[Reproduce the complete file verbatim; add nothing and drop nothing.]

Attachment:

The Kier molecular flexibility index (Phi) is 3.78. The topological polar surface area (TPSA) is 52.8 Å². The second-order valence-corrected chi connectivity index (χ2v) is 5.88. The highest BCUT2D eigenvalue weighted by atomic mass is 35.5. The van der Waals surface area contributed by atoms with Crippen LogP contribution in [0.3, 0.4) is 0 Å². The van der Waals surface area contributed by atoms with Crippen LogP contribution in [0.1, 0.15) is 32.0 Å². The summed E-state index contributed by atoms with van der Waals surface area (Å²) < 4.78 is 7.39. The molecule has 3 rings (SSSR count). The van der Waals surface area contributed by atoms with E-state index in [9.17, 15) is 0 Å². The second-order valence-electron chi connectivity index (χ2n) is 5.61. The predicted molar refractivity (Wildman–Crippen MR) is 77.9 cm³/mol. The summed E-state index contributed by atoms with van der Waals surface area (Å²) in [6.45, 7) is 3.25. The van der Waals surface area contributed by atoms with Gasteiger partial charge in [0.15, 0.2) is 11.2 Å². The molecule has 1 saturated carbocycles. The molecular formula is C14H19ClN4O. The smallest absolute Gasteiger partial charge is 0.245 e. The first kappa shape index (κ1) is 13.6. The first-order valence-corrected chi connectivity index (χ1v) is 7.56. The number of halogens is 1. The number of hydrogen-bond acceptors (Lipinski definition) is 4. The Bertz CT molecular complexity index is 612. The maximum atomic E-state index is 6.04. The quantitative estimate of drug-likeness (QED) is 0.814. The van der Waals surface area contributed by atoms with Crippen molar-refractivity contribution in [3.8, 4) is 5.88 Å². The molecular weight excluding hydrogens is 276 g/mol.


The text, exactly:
The Kier molecular flexibility index (Phi) is 3.78. The topological polar surface area (TPSA) is 52.8 Å². The second-order valence-corrected chi connectivity index (χ2v) is 5.88. The highest BCUT2D eigenvalue weighted by atomic mass is 35.5. The van der Waals surface area contributed by atoms with Crippen LogP contribution in [0.3, 0.4) is 0 Å². The van der Waals surface area contributed by atoms with Crippen LogP contribution in [0.1, 0.15) is 32.0 Å². The summed E-state index contributed by atoms with van der Waals surface area (Å²) < 4.78 is 7.39. The molecule has 3 rings (SSSR count). The van der Waals surface area contributed by atoms with E-state index in [9.17, 15) is 0 Å². The second-order valence-electron chi connectivity index (χ2n) is 5.61. The predicted molar refractivity (Wildman–Crippen MR) is 77.9 cm³/mol. The summed E-state index contributed by atoms with van der Waals surface area (Å²) in [6.45, 7) is 3.25. The van der Waals surface area contributed by atoms with Gasteiger partial charge in [0.15, 0.2) is 11.2 Å². The molecule has 1 saturated carbocycles. The molecular formula is C14H19ClN4O. The smallest absolute Gasteiger partial charge is 0.245 e. The first kappa shape index (κ1) is 13.6. The first-order valence-corrected chi connectivity index (χ1v) is 7.56. The number of halogens is 1. The number of hydrogen-bond acceptors (Lipinski definition) is 4. The Bertz CT molecular complexity index is 612. The maximum atomic E-state index is 6.04. The quantitative estimate of drug-likeness (QED) is 0.814. The van der Waals surface area contributed by atoms with Crippen molar-refractivity contribution in [3.8, 4) is 5.88 Å². The molecular weight excluding hydrogens is 276 g/mol.